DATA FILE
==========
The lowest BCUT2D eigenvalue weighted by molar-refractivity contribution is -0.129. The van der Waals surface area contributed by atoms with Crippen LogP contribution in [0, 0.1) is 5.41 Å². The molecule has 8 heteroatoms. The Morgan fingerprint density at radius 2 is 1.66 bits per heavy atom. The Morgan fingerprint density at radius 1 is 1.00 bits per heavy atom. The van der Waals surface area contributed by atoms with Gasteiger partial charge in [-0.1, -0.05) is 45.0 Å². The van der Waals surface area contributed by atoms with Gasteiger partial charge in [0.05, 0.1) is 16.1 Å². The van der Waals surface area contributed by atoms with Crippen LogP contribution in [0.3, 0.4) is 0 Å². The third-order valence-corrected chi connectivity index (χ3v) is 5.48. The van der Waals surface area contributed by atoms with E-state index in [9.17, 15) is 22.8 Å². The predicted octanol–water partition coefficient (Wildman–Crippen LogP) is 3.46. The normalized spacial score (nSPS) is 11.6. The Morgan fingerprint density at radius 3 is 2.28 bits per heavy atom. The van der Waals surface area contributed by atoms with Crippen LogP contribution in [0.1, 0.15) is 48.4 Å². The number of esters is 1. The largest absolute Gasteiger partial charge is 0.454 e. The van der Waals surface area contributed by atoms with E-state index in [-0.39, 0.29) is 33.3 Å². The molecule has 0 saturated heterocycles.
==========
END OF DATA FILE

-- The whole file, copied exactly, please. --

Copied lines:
The lowest BCUT2D eigenvalue weighted by molar-refractivity contribution is -0.129. The van der Waals surface area contributed by atoms with Crippen LogP contribution in [0, 0.1) is 5.41 Å². The molecule has 8 heteroatoms. The Morgan fingerprint density at radius 2 is 1.66 bits per heavy atom. The Morgan fingerprint density at radius 1 is 1.00 bits per heavy atom. The van der Waals surface area contributed by atoms with Gasteiger partial charge in [-0.1, -0.05) is 45.0 Å². The van der Waals surface area contributed by atoms with Gasteiger partial charge in [0.05, 0.1) is 16.1 Å². The van der Waals surface area contributed by atoms with Crippen LogP contribution in [0.3, 0.4) is 0 Å². The third-order valence-corrected chi connectivity index (χ3v) is 5.48. The van der Waals surface area contributed by atoms with E-state index in [9.17, 15) is 22.8 Å². The predicted octanol–water partition coefficient (Wildman–Crippen LogP) is 3.46. The normalized spacial score (nSPS) is 11.6. The Morgan fingerprint density at radius 3 is 2.28 bits per heavy atom. The van der Waals surface area contributed by atoms with Crippen LogP contribution in [0.1, 0.15) is 48.4 Å². The number of esters is 1. The largest absolute Gasteiger partial charge is 0.454 e. The van der Waals surface area contributed by atoms with E-state index in [-0.39, 0.29) is 33.3 Å². The molecule has 0 saturated heterocycles.